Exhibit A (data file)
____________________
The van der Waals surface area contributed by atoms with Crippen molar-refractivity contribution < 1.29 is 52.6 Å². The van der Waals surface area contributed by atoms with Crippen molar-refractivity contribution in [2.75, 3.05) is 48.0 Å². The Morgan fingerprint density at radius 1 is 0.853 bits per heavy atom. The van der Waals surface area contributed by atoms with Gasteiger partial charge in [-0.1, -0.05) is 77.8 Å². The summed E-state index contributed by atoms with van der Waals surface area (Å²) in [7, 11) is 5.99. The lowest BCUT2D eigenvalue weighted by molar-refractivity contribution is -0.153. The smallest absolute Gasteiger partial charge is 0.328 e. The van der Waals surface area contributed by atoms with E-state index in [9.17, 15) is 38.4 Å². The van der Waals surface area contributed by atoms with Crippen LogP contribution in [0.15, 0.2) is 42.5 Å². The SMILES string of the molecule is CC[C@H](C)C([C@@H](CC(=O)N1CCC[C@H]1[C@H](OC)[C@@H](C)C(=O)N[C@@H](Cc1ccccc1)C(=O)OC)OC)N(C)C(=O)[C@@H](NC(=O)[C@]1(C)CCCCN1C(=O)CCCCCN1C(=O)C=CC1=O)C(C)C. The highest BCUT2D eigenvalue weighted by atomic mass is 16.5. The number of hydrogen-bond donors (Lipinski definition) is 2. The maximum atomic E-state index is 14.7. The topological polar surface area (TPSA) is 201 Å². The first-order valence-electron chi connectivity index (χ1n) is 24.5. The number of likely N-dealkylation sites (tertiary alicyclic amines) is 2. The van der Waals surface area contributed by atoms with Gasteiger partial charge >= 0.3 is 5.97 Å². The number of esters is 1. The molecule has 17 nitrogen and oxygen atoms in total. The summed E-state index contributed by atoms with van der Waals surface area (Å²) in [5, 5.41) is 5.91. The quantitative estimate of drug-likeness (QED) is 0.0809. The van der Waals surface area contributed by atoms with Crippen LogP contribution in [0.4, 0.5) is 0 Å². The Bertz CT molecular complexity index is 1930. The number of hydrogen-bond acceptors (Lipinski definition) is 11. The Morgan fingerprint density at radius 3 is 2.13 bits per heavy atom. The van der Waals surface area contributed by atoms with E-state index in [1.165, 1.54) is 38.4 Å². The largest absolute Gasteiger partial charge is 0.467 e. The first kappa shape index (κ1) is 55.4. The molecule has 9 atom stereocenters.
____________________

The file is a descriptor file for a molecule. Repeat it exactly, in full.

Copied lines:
The van der Waals surface area contributed by atoms with Crippen molar-refractivity contribution < 1.29 is 52.6 Å². The van der Waals surface area contributed by atoms with Crippen molar-refractivity contribution in [2.75, 3.05) is 48.0 Å². The Morgan fingerprint density at radius 1 is 0.853 bits per heavy atom. The van der Waals surface area contributed by atoms with Gasteiger partial charge in [-0.1, -0.05) is 77.8 Å². The summed E-state index contributed by atoms with van der Waals surface area (Å²) in [7, 11) is 5.99. The lowest BCUT2D eigenvalue weighted by molar-refractivity contribution is -0.153. The smallest absolute Gasteiger partial charge is 0.328 e. The van der Waals surface area contributed by atoms with E-state index in [9.17, 15) is 38.4 Å². The van der Waals surface area contributed by atoms with Crippen LogP contribution in [0.15, 0.2) is 42.5 Å². The SMILES string of the molecule is CC[C@H](C)C([C@@H](CC(=O)N1CCC[C@H]1[C@H](OC)[C@@H](C)C(=O)N[C@@H](Cc1ccccc1)C(=O)OC)OC)N(C)C(=O)[C@@H](NC(=O)[C@]1(C)CCCCN1C(=O)CCCCCN1C(=O)C=CC1=O)C(C)C. The highest BCUT2D eigenvalue weighted by atomic mass is 16.5. The number of hydrogen-bond donors (Lipinski definition) is 2. The maximum atomic E-state index is 14.7. The topological polar surface area (TPSA) is 201 Å². The first-order valence-electron chi connectivity index (χ1n) is 24.5. The number of likely N-dealkylation sites (tertiary alicyclic amines) is 2. The van der Waals surface area contributed by atoms with Gasteiger partial charge >= 0.3 is 5.97 Å². The number of esters is 1. The molecule has 17 nitrogen and oxygen atoms in total. The summed E-state index contributed by atoms with van der Waals surface area (Å²) in [5, 5.41) is 5.91. The quantitative estimate of drug-likeness (QED) is 0.0809. The van der Waals surface area contributed by atoms with Crippen LogP contribution in [0.4, 0.5) is 0 Å². The Bertz CT molecular complexity index is 1930. The number of hydrogen-bond acceptors (Lipinski definition) is 11. The Morgan fingerprint density at radius 3 is 2.13 bits per heavy atom. The van der Waals surface area contributed by atoms with E-state index in [1.165, 1.54) is 38.4 Å². The largest absolute Gasteiger partial charge is 0.467 e. The first kappa shape index (κ1) is 55.4. The molecule has 9 atom stereocenters.